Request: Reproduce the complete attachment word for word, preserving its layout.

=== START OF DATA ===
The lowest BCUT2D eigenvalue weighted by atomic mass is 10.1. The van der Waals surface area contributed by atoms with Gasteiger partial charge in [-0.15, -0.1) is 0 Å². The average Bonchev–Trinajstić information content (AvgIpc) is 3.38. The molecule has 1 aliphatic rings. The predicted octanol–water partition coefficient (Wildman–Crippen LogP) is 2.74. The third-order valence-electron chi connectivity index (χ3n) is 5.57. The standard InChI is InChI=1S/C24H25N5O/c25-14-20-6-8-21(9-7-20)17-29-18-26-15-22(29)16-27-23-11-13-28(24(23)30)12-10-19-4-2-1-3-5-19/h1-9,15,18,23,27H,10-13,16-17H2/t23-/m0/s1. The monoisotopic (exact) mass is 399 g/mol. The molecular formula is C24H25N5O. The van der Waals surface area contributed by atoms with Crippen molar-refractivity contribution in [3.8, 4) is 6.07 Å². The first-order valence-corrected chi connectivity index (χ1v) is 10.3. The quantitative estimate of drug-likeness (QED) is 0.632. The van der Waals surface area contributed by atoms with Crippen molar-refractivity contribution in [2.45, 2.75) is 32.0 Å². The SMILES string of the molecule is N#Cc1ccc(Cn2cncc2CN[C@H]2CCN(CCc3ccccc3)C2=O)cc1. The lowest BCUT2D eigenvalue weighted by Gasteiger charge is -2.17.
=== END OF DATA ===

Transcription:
The lowest BCUT2D eigenvalue weighted by atomic mass is 10.1. The van der Waals surface area contributed by atoms with Gasteiger partial charge in [-0.15, -0.1) is 0 Å². The average Bonchev–Trinajstić information content (AvgIpc) is 3.38. The molecule has 1 aliphatic rings. The predicted octanol–water partition coefficient (Wildman–Crippen LogP) is 2.74. The third-order valence-electron chi connectivity index (χ3n) is 5.57. The standard InChI is InChI=1S/C24H25N5O/c25-14-20-6-8-21(9-7-20)17-29-18-26-15-22(29)16-27-23-11-13-28(24(23)30)12-10-19-4-2-1-3-5-19/h1-9,15,18,23,27H,10-13,16-17H2/t23-/m0/s1. The monoisotopic (exact) mass is 399 g/mol. The molecular formula is C24H25N5O. The van der Waals surface area contributed by atoms with Crippen molar-refractivity contribution in [3.8, 4) is 6.07 Å². The first-order valence-corrected chi connectivity index (χ1v) is 10.3. The quantitative estimate of drug-likeness (QED) is 0.632. The van der Waals surface area contributed by atoms with Crippen molar-refractivity contribution in [2.45, 2.75) is 32.0 Å². The SMILES string of the molecule is N#Cc1ccc(Cn2cncc2CN[C@H]2CCN(CCc3ccccc3)C2=O)cc1. The lowest BCUT2D eigenvalue weighted by Gasteiger charge is -2.17.